Addressing the Discrepancies: The Approach of the Pashtanim

The peshat-oriented exegetes of the Middle Ages looked for solutions to textual problems within the text and did not rely on midrashic solutions. How then did they deal with the problem of the doubled text of the Decalogue and its variant readings?

Rashbam

Sadly, we have lost the comment on this issue from the great peshat master, Rashbam (c. 1080 -c. 1160). In his commentary on Deuteronomy, Rashbam writes, “I already explained why the text reads ‘Remember’ in Exodus and ‘Observe’ in Deuteronomy,” apparently directing us to his commentary on Exodus. But there is no comment on the issue in the sole manuscript of his Exodus commentary that survived to modern times.

We may, however, be able to reconstruct part of Rashbam’s thinking on the question of the double Decalogue. In his commentary to Deuteronomy (5:12), Rashbam writes that the text of the Sabbath section in Deuteronomy adds the words “as the Lord your God has commanded you,” since the speaker in Deuteronomy is alluding to the text of Exodus, and is saying that we should consider what was written in Exodus, and then read what was written in Deuteronomy.[8] Rashbam believes that Moses is the speaker in Deuteronomy, while Exodus narrates God’s original words. In other words, Rashbam believes that Deuteronomy is Moses’ reworking of the original Exodus text.[9] Still, we do not have Rashbam’s explanation of why Moses would change God’s words.

Ibn Ezra

Rashbam’s younger contemporary, Abraham ibn Ezra (1089-1167), dedicates an excursus to this issue in his longer commentary on Exodus. He outlines the differences between the two versions of the Decalogue and then cites the midrash that we have seen—that the Decalogue was actually pronounced in two different ways at the same time. He comments that this “solution” is even more troubling than the problem of the variations in the biblical text.[10] He notes the physical impossibility of pronouncing two different things at once, and points out that sometimes a word is present in one version and absent in the other. How can someone both pronounce and not pronounce a word at the same time?[11]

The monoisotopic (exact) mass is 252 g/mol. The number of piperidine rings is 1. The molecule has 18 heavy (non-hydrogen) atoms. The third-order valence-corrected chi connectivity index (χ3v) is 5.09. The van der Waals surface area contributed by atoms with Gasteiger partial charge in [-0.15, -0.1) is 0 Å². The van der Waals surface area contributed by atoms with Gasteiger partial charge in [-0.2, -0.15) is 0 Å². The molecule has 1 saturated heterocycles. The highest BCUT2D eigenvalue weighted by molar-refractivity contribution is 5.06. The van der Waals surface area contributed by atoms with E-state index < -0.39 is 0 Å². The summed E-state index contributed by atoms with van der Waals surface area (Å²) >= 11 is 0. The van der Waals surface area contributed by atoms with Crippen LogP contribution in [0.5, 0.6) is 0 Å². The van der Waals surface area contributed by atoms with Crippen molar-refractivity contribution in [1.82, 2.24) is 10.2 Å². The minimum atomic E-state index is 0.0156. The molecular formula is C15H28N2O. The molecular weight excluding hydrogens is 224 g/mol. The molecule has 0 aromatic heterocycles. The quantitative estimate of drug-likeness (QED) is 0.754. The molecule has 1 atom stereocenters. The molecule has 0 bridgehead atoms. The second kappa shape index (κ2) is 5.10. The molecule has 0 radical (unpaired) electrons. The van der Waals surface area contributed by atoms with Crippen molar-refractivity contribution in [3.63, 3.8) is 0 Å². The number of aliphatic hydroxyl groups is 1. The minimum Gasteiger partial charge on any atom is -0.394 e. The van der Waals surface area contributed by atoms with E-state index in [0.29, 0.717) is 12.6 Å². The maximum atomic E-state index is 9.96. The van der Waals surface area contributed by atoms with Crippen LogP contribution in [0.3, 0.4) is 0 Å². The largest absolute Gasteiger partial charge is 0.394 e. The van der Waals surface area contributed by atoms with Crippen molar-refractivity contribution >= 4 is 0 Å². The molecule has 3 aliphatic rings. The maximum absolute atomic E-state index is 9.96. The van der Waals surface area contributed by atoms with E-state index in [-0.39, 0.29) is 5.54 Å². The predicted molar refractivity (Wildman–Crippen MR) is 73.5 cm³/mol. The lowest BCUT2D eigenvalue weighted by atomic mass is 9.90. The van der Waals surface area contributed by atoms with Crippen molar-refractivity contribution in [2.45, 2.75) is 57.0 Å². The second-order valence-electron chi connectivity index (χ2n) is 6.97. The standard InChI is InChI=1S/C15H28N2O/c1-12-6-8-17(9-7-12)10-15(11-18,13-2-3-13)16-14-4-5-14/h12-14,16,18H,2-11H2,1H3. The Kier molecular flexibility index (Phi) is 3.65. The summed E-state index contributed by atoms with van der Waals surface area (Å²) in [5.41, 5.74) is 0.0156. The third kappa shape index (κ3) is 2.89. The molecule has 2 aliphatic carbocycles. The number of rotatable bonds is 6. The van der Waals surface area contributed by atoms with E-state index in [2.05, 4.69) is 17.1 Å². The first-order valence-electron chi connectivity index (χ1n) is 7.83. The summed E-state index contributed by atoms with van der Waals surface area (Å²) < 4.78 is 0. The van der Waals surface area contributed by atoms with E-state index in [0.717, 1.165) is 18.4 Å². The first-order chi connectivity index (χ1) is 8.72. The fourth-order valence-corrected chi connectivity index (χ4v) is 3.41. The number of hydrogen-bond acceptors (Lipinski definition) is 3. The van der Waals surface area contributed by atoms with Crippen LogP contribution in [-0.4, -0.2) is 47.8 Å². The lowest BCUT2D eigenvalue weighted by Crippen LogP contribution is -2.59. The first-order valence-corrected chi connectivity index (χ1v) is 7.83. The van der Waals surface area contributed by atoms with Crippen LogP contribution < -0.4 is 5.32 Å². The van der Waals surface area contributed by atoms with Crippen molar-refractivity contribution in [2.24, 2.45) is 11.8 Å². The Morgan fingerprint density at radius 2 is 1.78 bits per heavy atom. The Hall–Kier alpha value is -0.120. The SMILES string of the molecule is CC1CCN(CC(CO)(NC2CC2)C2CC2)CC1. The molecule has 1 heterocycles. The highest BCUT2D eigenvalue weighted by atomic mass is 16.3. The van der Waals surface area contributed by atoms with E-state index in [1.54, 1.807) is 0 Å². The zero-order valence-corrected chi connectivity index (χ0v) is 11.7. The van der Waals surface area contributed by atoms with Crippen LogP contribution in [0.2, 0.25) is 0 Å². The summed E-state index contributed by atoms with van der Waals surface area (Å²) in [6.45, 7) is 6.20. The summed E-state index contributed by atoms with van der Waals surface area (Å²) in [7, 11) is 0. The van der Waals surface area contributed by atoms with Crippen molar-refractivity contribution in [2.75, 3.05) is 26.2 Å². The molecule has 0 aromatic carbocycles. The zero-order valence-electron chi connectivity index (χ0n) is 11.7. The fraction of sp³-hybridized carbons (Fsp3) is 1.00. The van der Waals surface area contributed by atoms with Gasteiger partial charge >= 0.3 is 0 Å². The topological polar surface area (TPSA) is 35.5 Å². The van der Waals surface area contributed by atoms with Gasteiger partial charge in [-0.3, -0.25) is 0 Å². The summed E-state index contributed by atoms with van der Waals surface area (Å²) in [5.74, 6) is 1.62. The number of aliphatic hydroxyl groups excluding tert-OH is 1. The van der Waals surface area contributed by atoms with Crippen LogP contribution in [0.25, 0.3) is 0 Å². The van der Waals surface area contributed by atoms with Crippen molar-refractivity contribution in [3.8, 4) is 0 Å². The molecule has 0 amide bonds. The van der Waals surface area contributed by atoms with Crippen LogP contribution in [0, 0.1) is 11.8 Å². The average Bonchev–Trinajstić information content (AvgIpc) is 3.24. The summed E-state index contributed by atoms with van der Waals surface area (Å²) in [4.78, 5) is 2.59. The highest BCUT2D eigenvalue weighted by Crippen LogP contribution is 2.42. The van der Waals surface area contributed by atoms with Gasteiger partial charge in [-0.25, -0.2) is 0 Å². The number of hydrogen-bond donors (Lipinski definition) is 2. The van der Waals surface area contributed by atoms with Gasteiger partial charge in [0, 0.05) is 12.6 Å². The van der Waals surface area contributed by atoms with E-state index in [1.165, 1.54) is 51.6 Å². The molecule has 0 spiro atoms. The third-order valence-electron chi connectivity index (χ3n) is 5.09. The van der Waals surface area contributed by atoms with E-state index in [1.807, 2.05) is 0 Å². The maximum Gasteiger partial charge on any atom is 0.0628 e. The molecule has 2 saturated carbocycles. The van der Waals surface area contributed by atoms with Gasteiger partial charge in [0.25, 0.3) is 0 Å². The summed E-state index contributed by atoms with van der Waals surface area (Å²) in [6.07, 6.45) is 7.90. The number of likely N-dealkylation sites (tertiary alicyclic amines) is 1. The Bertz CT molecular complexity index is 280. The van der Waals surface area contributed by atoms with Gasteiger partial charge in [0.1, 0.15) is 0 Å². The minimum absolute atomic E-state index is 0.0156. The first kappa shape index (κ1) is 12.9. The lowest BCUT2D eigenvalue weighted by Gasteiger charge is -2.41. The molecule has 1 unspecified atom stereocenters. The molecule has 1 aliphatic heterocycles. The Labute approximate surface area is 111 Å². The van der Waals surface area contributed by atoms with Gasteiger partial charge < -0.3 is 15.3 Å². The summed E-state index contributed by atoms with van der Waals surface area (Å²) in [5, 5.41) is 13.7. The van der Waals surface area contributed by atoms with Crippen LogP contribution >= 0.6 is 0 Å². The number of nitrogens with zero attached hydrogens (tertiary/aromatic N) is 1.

Ibn Ezra’s radical solution begins with the same premise as Rashbam, that the version of the Decalogue found in Exodus is the real one.[12] Moses changed the words when he delivered his speech in Deuteronomy.[13] Why? Because, ibn Ezra insists, words don’t matter; only meaning does. “The practice of wise people in any language is that they preserve the meaning [of any text] and are unconcerned about changes in wording as long as the meaning stays the same.”[14]

He adds that words are like the body, while meaning is like the soul. In ibn Ezra’s neo-Platonic world view, as long as the soul stays unharmed, changes to the body are inconsequential. Ibn Ezra does note that the differences in the presentation of the law of Shabbat do seem consequential, and he tries his best to deal with this problem, but it is, admittedly, an uphill battle. That said, his main point is to suggest that rational students of the Bible need not pay attention to issues of this nature.

Pushing Back Against Ibn Ezra

Ibn Ezra’s unconventional explanation attracted criticism. Nahmanides (1194-1270), who can be harsh in his criticism of ibn Ezra, writes here that “an explanation like this could only be tolerated by someone who is inexpert in Talmud,”[15] a significant insult. Rabbinic exegesis is based on the premise that wording changes in the Torah are highly significant. Halakhot are derived from the precise words, not just the spirit, of the text. Nahmanides even held that every spelling difference between two forms of the same word carries deep mystical significance. How, then, he avers, could ibn Ezra say that words do not matter?

Four hundred years after ibn Ezra, the Maharal of Prague (Rabbi Judah Loew; c. 1525-1609) was still perturbed by ibn Ezra’s explanation, dedicating an entire chapter of his book Tiferet Yisrael (ch. 43) to challenging it. Ibn Ezra, Maharal says, “gathered up wind [= came up with nothing] in his hands” (an allusion to Proverbs 30:4).

Conclusion

While some modern readers will appreciate the beauty of the idea that revelation took place in a miraculous way, others will prefer a less extraordinary view of revelation and feel more comfortable with the position of ibn Ezra. Although his way of explaining the contradictions may not be satisfying to the modern reader, what is important is his daring in suggesting that contradictions in the Torah, even in the Decalogue, should not overly trouble us.

Published

February 2, 2015

|

Last Updated

September 23, 2019

Footnotes

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Professor Rabbi Marty Lockshin is a professor at York University and is currently the Chair of the Department of Humanities. He received his Ph.D. in Near Eastern and Judaic Studies from Brandeis University and his rabbinic ordination in Israel while studying in Yeshivat Merkaz HaRav Kook. Among Lockshin’s publications is his five volume translation and annotation of Rashbam’s commentary on the Torah.